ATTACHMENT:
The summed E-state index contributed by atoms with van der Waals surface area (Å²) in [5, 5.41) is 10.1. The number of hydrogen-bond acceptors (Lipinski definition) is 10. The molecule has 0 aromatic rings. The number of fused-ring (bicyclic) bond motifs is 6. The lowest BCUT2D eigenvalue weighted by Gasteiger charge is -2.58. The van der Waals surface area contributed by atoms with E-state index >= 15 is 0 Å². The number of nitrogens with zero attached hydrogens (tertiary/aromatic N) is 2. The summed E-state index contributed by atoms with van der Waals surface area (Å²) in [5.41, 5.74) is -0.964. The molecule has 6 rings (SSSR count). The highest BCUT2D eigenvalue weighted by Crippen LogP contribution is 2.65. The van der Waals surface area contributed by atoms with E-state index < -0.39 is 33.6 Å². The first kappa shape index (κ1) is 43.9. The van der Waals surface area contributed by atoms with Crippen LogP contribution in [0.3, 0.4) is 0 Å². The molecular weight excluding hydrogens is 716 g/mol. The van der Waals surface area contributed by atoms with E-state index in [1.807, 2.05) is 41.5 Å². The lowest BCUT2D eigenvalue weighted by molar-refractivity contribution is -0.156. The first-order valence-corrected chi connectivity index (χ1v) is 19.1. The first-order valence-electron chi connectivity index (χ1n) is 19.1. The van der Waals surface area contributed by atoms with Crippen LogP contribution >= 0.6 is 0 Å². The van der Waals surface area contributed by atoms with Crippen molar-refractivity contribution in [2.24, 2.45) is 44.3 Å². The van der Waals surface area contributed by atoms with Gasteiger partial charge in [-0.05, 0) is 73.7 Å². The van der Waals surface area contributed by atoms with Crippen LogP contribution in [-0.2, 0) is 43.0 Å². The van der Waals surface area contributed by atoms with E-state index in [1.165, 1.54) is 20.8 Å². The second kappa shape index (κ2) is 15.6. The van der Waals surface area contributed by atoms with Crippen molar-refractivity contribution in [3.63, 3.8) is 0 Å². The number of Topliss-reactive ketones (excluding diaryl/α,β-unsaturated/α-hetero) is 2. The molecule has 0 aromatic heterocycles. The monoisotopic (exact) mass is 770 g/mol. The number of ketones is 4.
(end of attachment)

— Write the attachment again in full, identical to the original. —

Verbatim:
The summed E-state index contributed by atoms with van der Waals surface area (Å²) in [5, 5.41) is 10.1. The number of hydrogen-bond acceptors (Lipinski definition) is 10. The molecule has 0 aromatic rings. The number of fused-ring (bicyclic) bond motifs is 6. The lowest BCUT2D eigenvalue weighted by Gasteiger charge is -2.58. The van der Waals surface area contributed by atoms with E-state index >= 15 is 0 Å². The number of nitrogens with zero attached hydrogens (tertiary/aromatic N) is 2. The summed E-state index contributed by atoms with van der Waals surface area (Å²) in [5.41, 5.74) is -0.964. The molecule has 6 rings (SSSR count). The highest BCUT2D eigenvalue weighted by Crippen LogP contribution is 2.65. The van der Waals surface area contributed by atoms with E-state index < -0.39 is 33.6 Å². The first kappa shape index (κ1) is 43.9. The van der Waals surface area contributed by atoms with Crippen LogP contribution in [0.3, 0.4) is 0 Å². The molecular weight excluding hydrogens is 716 g/mol. The van der Waals surface area contributed by atoms with E-state index in [1.807, 2.05) is 41.5 Å². The lowest BCUT2D eigenvalue weighted by molar-refractivity contribution is -0.156. The first-order valence-corrected chi connectivity index (χ1v) is 19.1. The first-order valence-electron chi connectivity index (χ1n) is 19.1. The van der Waals surface area contributed by atoms with Crippen LogP contribution >= 0.6 is 0 Å². The van der Waals surface area contributed by atoms with Crippen molar-refractivity contribution in [2.24, 2.45) is 44.3 Å². The van der Waals surface area contributed by atoms with Gasteiger partial charge in [-0.05, 0) is 73.7 Å². The van der Waals surface area contributed by atoms with Crippen LogP contribution in [-0.2, 0) is 43.0 Å². The van der Waals surface area contributed by atoms with E-state index in [1.165, 1.54) is 20.8 Å². The second kappa shape index (κ2) is 15.6. The van der Waals surface area contributed by atoms with Crippen molar-refractivity contribution in [3.63, 3.8) is 0 Å². The number of Topliss-reactive ketones (excluding diaryl/α,β-unsaturated/α-hetero) is 2. The molecule has 0 aromatic heterocycles. The monoisotopic (exact) mass is 770 g/mol. The number of ketones is 4.